5 Written Questions
5 Matching Questions
 Rules for Valid Syllogisms
 middle term
 Venn diagram
 Directions for a Complete Analysis plus Evaluation
 distributed
 a a diagram of overlapping circles used to represent the relationship between categorical claims
 b in a categorical syllogism, the term that occurs in both premises but is absent from the conclusion
 c Step 1: Basic Analysis
Step 2: Argument » Fallacy
Step 3: If argument does not commit a fallacy » Diagram + verify that the diagram is consistent
Step 4: Kind of Argument
(deductive » truthfunctional/categorical)
(inductive » analogical, causal, inductive generalization)
Step 5: Evaluate
(If categorical » state syllogism in standard form + demonstrate valid/invalid using
1. Venn diagram or
2. rules for valid syllogisms)  d in a categorical claim, a subject or predicate term that concerns every member of the group that the subject or predicate term represents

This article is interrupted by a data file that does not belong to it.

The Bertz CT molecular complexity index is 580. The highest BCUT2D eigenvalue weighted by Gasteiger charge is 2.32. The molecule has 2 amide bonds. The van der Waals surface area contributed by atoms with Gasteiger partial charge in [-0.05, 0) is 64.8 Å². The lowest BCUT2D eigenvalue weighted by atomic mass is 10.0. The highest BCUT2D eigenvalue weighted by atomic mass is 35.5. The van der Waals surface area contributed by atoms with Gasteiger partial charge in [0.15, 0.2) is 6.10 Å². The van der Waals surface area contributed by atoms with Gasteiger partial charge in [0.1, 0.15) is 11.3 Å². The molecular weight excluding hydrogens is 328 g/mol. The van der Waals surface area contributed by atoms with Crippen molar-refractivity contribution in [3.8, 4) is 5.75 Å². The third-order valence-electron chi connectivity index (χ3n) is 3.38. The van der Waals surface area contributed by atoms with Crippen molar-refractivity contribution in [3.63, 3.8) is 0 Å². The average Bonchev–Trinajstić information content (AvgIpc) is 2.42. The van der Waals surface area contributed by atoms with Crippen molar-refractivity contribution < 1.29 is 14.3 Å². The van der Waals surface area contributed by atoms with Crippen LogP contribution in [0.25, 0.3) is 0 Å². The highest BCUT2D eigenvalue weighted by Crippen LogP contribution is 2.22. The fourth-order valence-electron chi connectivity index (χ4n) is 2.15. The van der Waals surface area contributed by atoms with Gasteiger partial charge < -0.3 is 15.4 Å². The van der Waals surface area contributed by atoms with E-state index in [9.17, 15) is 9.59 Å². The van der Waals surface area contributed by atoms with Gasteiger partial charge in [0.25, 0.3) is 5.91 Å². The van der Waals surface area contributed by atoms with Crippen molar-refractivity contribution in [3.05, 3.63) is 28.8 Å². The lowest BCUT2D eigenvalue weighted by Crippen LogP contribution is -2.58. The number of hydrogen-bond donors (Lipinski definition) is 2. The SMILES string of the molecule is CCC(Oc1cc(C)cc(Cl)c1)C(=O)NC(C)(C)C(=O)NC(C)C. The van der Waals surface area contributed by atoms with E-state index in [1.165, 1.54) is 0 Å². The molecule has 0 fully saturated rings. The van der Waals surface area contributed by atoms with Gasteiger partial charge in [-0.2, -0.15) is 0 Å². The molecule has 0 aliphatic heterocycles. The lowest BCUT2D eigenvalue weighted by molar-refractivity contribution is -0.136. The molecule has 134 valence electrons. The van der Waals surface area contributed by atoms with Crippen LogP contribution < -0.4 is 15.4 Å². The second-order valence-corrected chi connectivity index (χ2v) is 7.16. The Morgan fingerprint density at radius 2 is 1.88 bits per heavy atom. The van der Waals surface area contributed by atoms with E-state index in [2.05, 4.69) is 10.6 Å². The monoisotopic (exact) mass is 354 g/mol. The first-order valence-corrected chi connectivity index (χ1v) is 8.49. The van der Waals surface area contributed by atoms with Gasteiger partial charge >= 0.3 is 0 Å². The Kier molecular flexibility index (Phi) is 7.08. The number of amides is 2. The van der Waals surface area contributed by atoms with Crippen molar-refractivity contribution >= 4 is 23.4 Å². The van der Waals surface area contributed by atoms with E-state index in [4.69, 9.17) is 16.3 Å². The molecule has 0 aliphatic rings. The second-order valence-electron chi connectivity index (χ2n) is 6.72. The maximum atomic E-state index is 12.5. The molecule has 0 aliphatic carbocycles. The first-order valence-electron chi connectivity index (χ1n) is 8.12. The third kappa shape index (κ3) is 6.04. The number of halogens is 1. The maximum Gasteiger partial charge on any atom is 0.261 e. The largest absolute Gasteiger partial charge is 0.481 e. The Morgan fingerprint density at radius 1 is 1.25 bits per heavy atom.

e 5. A valid argument cannot have two universal premises when the conclusion is particular
5 Multiple Choice Questions
 a deductive categorical argument in which a premise or conclusion is unstated
 1. The middle term must be distributed at least once
 in a categorical syllogism, the subject term of the conclusion, which is also present in one of the premises
 in a standard form categorical claim, the second plural noun identifying a class, group, or set
 'only' term that refers to the subject term
5 True/False Questions

Rules for Valid Syllogisms → a common type of categorical argument, containing two premises and a conclusion

quantifier → in a categorical syllogism, the predicate term of the conclusion, which is also present in one of the premises

Rules for Valid Syllogisms → a common type of categorical argument, containing two premises and a conclusion

subject term → in a categorical syllogism, the predicate term of the conclusion, which is also present in one of the premises

only → in a categorical claim, the verb linking the subject and predicate terms